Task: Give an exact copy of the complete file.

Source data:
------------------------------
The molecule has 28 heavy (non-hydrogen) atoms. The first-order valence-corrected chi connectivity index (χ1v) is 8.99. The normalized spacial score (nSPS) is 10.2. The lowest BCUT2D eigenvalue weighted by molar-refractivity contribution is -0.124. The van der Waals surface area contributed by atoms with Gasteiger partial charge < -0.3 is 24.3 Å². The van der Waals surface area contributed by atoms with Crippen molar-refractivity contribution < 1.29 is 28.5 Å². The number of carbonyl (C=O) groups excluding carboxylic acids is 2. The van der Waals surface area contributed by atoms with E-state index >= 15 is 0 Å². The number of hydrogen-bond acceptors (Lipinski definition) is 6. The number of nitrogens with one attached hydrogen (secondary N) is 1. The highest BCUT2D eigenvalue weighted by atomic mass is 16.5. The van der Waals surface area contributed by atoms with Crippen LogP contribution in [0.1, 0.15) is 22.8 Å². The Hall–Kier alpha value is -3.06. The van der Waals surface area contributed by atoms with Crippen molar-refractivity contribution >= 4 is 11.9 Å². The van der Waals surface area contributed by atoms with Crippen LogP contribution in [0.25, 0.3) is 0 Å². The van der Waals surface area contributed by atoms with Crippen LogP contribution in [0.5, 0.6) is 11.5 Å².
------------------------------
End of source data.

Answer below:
The molecule has 28 heavy (non-hydrogen) atoms. The first-order valence-corrected chi connectivity index (χ1v) is 8.99. The normalized spacial score (nSPS) is 10.2. The lowest BCUT2D eigenvalue weighted by molar-refractivity contribution is -0.124. The van der Waals surface area contributed by atoms with Gasteiger partial charge < -0.3 is 24.3 Å². The van der Waals surface area contributed by atoms with Crippen molar-refractivity contribution < 1.29 is 28.5 Å². The number of carbonyl (C=O) groups excluding carboxylic acids is 2. The van der Waals surface area contributed by atoms with E-state index >= 15 is 0 Å². The number of hydrogen-bond acceptors (Lipinski definition) is 6. The number of nitrogens with one attached hydrogen (secondary N) is 1. The highest BCUT2D eigenvalue weighted by atomic mass is 16.5. The van der Waals surface area contributed by atoms with Crippen LogP contribution in [0.1, 0.15) is 22.8 Å². The Hall–Kier alpha value is -3.06. The van der Waals surface area contributed by atoms with Crippen molar-refractivity contribution >= 4 is 11.9 Å². The van der Waals surface area contributed by atoms with Crippen LogP contribution in [0.25, 0.3) is 0 Å². The van der Waals surface area contributed by atoms with Crippen LogP contribution in [0.5, 0.6) is 11.5 Å².